All our complaints were lisened to and written down, but M. Fischer said in jest “It is your business as prisoners to complain” but there was little doubt, I think, that these gentlemen saw that our complaints were made not wholly without cause. Many promises were made by the Turkish officer who accompanied the party as to the quick delivery of parcels – but whoever reads this diary will by now have ascertained what hope we placed in these “Turkish promises”. So the delegates departed, having taken a few snapshots including a group of our Senior Officers, in the midst of whom figured that, unspeakable, sallow faced Mohammedan, that typical child of Turkey – Kaizim Bey.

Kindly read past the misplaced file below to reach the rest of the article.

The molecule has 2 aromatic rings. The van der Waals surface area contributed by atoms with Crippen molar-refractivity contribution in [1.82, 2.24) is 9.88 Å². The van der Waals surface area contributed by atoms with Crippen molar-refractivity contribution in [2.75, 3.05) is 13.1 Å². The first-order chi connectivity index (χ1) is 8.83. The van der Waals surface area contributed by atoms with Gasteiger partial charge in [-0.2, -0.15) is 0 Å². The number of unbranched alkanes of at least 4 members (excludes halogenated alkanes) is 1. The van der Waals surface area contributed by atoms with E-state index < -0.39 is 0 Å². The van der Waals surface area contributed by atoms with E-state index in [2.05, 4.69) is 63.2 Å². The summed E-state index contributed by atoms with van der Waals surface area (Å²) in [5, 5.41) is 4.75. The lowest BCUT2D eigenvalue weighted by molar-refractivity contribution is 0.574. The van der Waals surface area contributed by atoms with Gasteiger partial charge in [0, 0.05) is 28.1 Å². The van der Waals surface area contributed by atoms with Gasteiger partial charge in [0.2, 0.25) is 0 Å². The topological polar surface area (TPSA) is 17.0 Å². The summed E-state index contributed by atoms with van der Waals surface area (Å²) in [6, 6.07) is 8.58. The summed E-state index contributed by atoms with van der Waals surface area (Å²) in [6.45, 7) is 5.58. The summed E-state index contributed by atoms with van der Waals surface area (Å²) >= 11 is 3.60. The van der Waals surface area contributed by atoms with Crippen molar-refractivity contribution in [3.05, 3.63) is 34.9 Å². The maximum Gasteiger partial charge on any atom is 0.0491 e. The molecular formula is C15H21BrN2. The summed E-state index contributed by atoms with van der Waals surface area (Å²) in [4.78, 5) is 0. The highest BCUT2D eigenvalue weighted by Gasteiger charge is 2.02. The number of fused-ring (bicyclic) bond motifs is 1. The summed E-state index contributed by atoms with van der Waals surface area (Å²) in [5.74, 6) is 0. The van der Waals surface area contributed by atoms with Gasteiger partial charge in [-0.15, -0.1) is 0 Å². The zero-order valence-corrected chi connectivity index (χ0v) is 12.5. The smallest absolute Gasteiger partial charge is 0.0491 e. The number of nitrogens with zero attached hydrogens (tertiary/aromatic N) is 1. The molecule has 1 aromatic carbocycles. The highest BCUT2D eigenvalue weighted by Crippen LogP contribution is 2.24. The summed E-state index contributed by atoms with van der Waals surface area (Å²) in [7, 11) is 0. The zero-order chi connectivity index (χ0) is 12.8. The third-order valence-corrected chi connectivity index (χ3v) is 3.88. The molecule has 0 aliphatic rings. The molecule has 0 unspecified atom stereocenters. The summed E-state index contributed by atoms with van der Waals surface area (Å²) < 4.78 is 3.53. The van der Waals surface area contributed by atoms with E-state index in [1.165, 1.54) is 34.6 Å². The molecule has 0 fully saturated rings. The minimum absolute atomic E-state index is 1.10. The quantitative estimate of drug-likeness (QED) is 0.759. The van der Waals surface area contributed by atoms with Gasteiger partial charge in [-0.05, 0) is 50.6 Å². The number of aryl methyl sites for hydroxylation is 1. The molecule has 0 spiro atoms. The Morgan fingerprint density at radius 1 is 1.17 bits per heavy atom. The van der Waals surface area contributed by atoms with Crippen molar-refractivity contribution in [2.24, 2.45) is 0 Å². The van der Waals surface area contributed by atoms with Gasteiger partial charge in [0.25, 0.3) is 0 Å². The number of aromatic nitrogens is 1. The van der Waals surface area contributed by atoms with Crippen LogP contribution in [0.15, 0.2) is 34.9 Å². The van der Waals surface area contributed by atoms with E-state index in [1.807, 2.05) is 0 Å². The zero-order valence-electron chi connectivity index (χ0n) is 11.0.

A few days after their departure I received a letter from home acknowleding certain letters regarding our treatment and stating the fact that two delegates from Geneva had already started and were on their way to Yozgad; I felt certain that they must have had intimation that affaires at Yozgad were not satisfactory for they came direct from Constantinople to visit us before going on to other camps. They stated that they were not visiting Kashamounie as the officers there were happy & contented, and that the